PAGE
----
I think when most people visit New York, they have Times Square in mind, which we certainly did enjoy visiting, or they head off to ascend the Empire State Building, or maybe the Freedom Tower. There’s little question whether the latter of these remains a spot, especially for any newcomer to the Big Apple, which a sense of unease still lingers. I observed the building from a distance, where it still loomed site of the greatest terrorist act on American soil in modern time. To some degree, I doubt the place will ever not have that feeling about it; my first time seeing it happened to coincide with a long motorcade of NYPD cruisers with lights and sirens blistering. It was one of the few times in recent memory that I can recall actually having that momentary, disconcerting sense of chills kissing their way across the skin; interestingly, it would not be the only time alarms would be raised, if only for a moment, during the course of my present travels.
From New York, it was off to Minneapolis, where Phyllis Galde, editor of Fate Magazine, retrieved me from a delayed flight into MSP and hurried me along to Rascals, a burger bar in Apple Valley just outside Lakeville, Minnesota, where I was debriefed on all the latest Fortean gossip.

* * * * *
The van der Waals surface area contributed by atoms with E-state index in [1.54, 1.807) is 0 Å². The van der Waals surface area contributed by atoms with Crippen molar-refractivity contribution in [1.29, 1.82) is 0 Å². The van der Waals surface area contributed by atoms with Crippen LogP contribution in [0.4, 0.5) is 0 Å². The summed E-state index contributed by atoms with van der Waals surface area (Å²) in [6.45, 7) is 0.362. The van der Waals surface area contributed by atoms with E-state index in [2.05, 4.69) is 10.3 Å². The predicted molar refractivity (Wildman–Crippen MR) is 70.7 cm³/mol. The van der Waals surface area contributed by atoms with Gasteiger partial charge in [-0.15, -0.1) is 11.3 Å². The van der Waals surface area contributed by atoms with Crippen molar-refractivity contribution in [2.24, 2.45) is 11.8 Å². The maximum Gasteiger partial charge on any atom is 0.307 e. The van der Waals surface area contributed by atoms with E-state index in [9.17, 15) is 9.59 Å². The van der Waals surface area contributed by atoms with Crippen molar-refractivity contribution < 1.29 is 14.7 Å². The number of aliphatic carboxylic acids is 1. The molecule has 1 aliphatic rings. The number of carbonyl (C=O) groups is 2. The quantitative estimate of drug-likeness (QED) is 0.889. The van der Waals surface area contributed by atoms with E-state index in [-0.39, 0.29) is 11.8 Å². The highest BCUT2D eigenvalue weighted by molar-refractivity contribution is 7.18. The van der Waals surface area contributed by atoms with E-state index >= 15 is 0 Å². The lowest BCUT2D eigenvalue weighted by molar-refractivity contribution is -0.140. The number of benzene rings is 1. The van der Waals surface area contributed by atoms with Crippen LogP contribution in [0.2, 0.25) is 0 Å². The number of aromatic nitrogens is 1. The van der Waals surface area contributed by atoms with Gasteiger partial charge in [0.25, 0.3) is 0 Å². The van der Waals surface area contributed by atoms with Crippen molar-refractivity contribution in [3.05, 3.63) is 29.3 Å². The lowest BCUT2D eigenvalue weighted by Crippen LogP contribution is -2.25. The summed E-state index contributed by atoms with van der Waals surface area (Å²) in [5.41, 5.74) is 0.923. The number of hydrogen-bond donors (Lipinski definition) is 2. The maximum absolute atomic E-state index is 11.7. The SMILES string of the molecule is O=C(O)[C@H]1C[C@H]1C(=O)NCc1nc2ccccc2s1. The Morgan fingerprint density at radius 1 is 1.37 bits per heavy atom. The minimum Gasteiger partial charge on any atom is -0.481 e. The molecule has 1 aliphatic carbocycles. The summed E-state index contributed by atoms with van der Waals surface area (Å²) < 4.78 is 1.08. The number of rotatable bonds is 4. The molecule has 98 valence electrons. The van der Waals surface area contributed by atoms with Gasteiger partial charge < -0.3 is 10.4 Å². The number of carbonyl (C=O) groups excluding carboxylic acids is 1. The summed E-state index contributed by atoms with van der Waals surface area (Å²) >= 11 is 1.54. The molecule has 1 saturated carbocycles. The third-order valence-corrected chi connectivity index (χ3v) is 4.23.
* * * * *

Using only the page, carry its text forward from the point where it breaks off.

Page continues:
To date, Fate Magazine still holds the longest publication history of any magazine that deals with the subject of Forteana and the unexplained, and during the course of the next few days, I would be made privy to much of its unique history as Phyllis took me to the warehouse that stores back issues, Fortean relics and antiquities, and arguably, probably the real-life Ark of the Covenant too, had we taken time to look for it. Over the course of its publication history, the magazine has carried both the wildest tales of the strange an unusual, as well as occasional skeptical debunking of bizarre claims. Though the magazine was founded in 1948 by Ray Palmer (who operated under a pseudonym due to non-compete agreements he had at the time with Ziff Davis Publishers), Curtis and Mary Fuller would go on to serve the longest period as editors of the magazine. With his background in science, Curtis adopted the stance that, while he may not believe every story that appeared in his publication, the stories featured at least had to be written and addressed with as much credibility as possible; in many instances, sworn affidavits were requested along with the extraordinary claims submitted for publication.